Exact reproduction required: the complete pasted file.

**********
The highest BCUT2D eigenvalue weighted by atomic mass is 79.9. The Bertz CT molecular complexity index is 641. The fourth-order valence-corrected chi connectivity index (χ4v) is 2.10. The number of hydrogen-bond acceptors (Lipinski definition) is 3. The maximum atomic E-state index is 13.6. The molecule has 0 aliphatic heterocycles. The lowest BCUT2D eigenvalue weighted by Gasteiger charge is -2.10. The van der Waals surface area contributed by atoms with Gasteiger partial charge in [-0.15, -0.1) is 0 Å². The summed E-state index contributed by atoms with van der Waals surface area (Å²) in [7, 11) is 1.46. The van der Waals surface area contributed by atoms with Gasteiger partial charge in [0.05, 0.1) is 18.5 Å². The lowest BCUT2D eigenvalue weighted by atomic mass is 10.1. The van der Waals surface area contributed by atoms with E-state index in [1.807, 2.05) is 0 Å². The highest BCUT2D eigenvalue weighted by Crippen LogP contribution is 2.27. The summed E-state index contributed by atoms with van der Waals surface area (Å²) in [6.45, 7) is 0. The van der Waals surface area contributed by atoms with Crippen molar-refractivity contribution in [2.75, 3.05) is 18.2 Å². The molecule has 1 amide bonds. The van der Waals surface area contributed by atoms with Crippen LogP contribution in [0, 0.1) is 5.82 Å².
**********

The highest BCUT2D eigenvalue weighted by atomic mass is 79.9. The Bertz CT molecular complexity index is 641. The fourth-order valence-corrected chi connectivity index (χ4v) is 2.10. The number of hydrogen-bond acceptors (Lipinski definition) is 3. The maximum atomic E-state index is 13.6. The molecule has 0 aliphatic heterocycles. The lowest BCUT2D eigenvalue weighted by Gasteiger charge is -2.10. The van der Waals surface area contributed by atoms with Gasteiger partial charge in [-0.15, -0.1) is 0 Å². The summed E-state index contributed by atoms with van der Waals surface area (Å²) in [7, 11) is 1.46. The van der Waals surface area contributed by atoms with Gasteiger partial charge in [0.05, 0.1) is 18.5 Å². The lowest BCUT2D eigenvalue weighted by atomic mass is 10.1. The van der Waals surface area contributed by atoms with E-state index in [1.807, 2.05) is 0 Å². The highest BCUT2D eigenvalue weighted by Crippen LogP contribution is 2.27. The summed E-state index contributed by atoms with van der Waals surface area (Å²) in [6.45, 7) is 0. The van der Waals surface area contributed by atoms with Crippen molar-refractivity contribution in [2.75, 3.05) is 18.2 Å². The molecule has 1 amide bonds. The van der Waals surface area contributed by atoms with Crippen LogP contribution in [0, 0.1) is 5.82 Å².